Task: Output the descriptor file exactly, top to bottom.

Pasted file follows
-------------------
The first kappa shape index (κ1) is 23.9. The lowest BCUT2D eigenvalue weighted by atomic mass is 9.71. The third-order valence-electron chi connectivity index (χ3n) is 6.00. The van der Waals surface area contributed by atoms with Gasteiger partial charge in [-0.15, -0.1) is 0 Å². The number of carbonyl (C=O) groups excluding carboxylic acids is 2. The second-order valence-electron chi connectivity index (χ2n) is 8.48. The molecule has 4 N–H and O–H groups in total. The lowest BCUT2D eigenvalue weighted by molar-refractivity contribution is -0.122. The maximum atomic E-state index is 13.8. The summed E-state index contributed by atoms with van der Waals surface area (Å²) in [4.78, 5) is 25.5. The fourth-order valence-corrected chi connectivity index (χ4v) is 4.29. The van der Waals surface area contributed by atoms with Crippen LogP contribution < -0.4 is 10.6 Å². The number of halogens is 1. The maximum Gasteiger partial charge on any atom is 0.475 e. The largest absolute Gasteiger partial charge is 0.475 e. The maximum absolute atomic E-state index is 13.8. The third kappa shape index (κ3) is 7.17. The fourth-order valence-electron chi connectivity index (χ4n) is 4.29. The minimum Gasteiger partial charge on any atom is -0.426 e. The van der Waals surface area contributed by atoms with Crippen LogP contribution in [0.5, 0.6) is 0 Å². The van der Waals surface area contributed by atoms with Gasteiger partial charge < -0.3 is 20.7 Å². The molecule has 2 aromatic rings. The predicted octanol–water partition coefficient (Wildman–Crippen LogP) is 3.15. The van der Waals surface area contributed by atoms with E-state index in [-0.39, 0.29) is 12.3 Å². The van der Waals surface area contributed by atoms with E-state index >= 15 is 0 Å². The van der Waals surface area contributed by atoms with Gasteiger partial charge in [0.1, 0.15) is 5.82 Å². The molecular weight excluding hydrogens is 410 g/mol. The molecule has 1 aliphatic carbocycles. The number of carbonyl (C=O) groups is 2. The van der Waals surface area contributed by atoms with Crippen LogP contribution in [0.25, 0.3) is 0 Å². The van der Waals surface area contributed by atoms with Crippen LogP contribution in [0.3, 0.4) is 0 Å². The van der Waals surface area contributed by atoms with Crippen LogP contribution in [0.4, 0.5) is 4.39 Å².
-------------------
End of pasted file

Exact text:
The first kappa shape index (κ1) is 23.9. The lowest BCUT2D eigenvalue weighted by atomic mass is 9.71. The third-order valence-electron chi connectivity index (χ3n) is 6.00. The van der Waals surface area contributed by atoms with Gasteiger partial charge in [-0.15, -0.1) is 0 Å². The number of carbonyl (C=O) groups excluding carboxylic acids is 2. The second-order valence-electron chi connectivity index (χ2n) is 8.48. The molecule has 4 N–H and O–H groups in total. The lowest BCUT2D eigenvalue weighted by molar-refractivity contribution is -0.122. The maximum atomic E-state index is 13.8. The summed E-state index contributed by atoms with van der Waals surface area (Å²) in [4.78, 5) is 25.5. The fourth-order valence-corrected chi connectivity index (χ4v) is 4.29. The van der Waals surface area contributed by atoms with Crippen LogP contribution < -0.4 is 10.6 Å². The number of halogens is 1. The maximum Gasteiger partial charge on any atom is 0.475 e. The largest absolute Gasteiger partial charge is 0.475 e. The maximum absolute atomic E-state index is 13.8. The third kappa shape index (κ3) is 7.17. The fourth-order valence-electron chi connectivity index (χ4n) is 4.29. The minimum Gasteiger partial charge on any atom is -0.426 e. The van der Waals surface area contributed by atoms with Crippen LogP contribution in [0.5, 0.6) is 0 Å². The van der Waals surface area contributed by atoms with Gasteiger partial charge < -0.3 is 20.7 Å². The molecule has 2 aromatic rings. The predicted octanol–water partition coefficient (Wildman–Crippen LogP) is 3.15. The van der Waals surface area contributed by atoms with E-state index in [-0.39, 0.29) is 12.3 Å². The van der Waals surface area contributed by atoms with E-state index >= 15 is 0 Å². The van der Waals surface area contributed by atoms with Gasteiger partial charge in [0.1, 0.15) is 5.82 Å². The molecular weight excluding hydrogens is 410 g/mol. The molecule has 1 aliphatic carbocycles. The number of carbonyl (C=O) groups is 2. The van der Waals surface area contributed by atoms with Crippen LogP contribution in [0.25, 0.3) is 0 Å². The van der Waals surface area contributed by atoms with Crippen LogP contribution in [0.3, 0.4) is 0 Å². The van der Waals surface area contributed by atoms with Crippen LogP contribution in [0.4, 0.5) is 4.39 Å².